The High Court in Nairobi has declined to lift its orders freezing Mumias Sugar Company (MSC) lease to a Uganda-based sugar miller Sarrai Group.
Justice Anthony Ndung’u has instead directed that the urgent application filed by Sarrai Group be heard on January 24.
“Upon perusal of the notice of motion, I am persuaded that owing to the nature of the orders sought, the notice of motion requires to be disposed of first before the court embarks on the hearing of the substantive motion which was earlier scheduled for hearing on January 24, 2022. Interim prayers sought are declined,” ruled Justice Ndung’u.
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Sarrai moved to court arguing that the orders issued last month should be lifted as they had already been overtaken by events.
Through its lawyer Wesley Gichaba, the firm argued that it took over Mumias on December 22, seven days before the court issued its orders.
Sarrai accused Tumaz and Tumaz Enterprises Ltd, a firm associated with businessman Julius Mwale of failing to disclose to the court that it had already moved in and started to revive the ailing miller.
“There was a deliberate material non-disclosure by the ex-parte applicant (Tumaz and Tumaz) in order to obtain the exparte orders that are prejudicial to the Applicant herein being aware that the applicant had already taken over the assets of Mumias Sugar Company Limited,” argued Gichaba.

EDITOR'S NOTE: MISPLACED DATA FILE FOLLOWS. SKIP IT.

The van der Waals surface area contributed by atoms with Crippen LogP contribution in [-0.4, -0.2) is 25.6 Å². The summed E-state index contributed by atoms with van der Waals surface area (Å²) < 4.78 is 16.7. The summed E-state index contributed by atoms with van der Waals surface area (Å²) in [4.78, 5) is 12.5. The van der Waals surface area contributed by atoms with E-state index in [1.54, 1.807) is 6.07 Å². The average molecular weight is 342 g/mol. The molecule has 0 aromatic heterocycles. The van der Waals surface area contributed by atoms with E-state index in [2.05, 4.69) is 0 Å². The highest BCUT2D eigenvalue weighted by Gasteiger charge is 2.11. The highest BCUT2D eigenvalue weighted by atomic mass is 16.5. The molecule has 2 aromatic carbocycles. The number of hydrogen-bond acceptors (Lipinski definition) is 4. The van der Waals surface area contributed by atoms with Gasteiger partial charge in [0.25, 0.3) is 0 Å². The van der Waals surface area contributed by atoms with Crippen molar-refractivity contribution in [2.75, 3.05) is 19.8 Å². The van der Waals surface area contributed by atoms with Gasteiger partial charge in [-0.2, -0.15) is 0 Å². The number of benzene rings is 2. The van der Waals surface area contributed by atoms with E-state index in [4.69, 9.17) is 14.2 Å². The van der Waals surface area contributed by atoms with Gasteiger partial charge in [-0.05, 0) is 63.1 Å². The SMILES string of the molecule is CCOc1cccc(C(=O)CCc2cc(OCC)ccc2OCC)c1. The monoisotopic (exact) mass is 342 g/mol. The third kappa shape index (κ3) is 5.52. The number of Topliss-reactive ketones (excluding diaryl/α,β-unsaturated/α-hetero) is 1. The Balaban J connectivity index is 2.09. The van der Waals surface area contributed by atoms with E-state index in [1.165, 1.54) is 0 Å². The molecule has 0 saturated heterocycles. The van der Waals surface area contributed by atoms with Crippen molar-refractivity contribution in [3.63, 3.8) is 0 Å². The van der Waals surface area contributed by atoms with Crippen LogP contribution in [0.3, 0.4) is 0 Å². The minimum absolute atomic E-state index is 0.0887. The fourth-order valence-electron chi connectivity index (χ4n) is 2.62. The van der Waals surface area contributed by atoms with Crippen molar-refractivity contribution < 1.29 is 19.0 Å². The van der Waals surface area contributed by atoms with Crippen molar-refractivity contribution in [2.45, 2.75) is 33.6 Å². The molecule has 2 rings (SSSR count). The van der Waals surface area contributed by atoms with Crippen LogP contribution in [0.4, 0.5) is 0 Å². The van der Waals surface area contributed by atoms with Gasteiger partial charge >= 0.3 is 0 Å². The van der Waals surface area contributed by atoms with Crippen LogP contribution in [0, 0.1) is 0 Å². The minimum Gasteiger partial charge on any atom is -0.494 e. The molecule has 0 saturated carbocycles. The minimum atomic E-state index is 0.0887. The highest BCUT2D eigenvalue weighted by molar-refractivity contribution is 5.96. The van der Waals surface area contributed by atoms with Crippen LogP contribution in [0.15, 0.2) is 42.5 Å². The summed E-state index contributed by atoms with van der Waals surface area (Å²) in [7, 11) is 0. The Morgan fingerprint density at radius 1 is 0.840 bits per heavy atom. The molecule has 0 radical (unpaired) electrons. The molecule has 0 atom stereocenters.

Sarrai’s manager Rakesh Kumar told the court that the firm will incur massive losses if it does not intervene.
“The orders are so oppressive to the applicant (Sarrai) and the ex-parte applicant has not undertaken as to damages despite the huge investments already in place and most likely financial loss to be incurred in the even it does not succeed in the long run,” claimed Kumar.
The judge heard that Tumaz and Tumaz had also filed another case before the Public Procurement Administrative Review Board (PPARB).
Barely a day after Sarrai Group was announced the winner of the 20-year lease, Tumaz sued Mumias’ receiver-manager Ponangipalli Venkata Ramana Rao claiming irregularities in the bidding process.
Tumaz’s lawyer Javier Munzala argued the process was so secretive that it was impossible to know who won the tender.
According to him, Tumaz came to learn that Sarrai had been awarded the lucrative deal in the newspapers.
Court filings show Tumaz had bid Sh27.6 billion for the lease, France company Kruman- Finance bid 19 billion while Sarrai offered Sh11.5 billion for a similar number of years.
“The defendant’s (Rao’s) decision to disclose only the financial aspects of the bid is illegal, procedurally unfair and violated the plaintiff’s legitimate expectation and the principles of natural justice. The defendant failed to open the various bids in the presence of the bidders as a result of which it is not possible to ascertain whether the documents submitted by the bidders were responsive,” argued Munzala.
There are several cases touching on Mumias, at one time the largest sugar miller in Kenya. One was by sugar farmers who said that as at 2018, they were among creditors owed Sh30.1 billion by Mumias.
Others included KCB Bank, which was owed Sh600 million.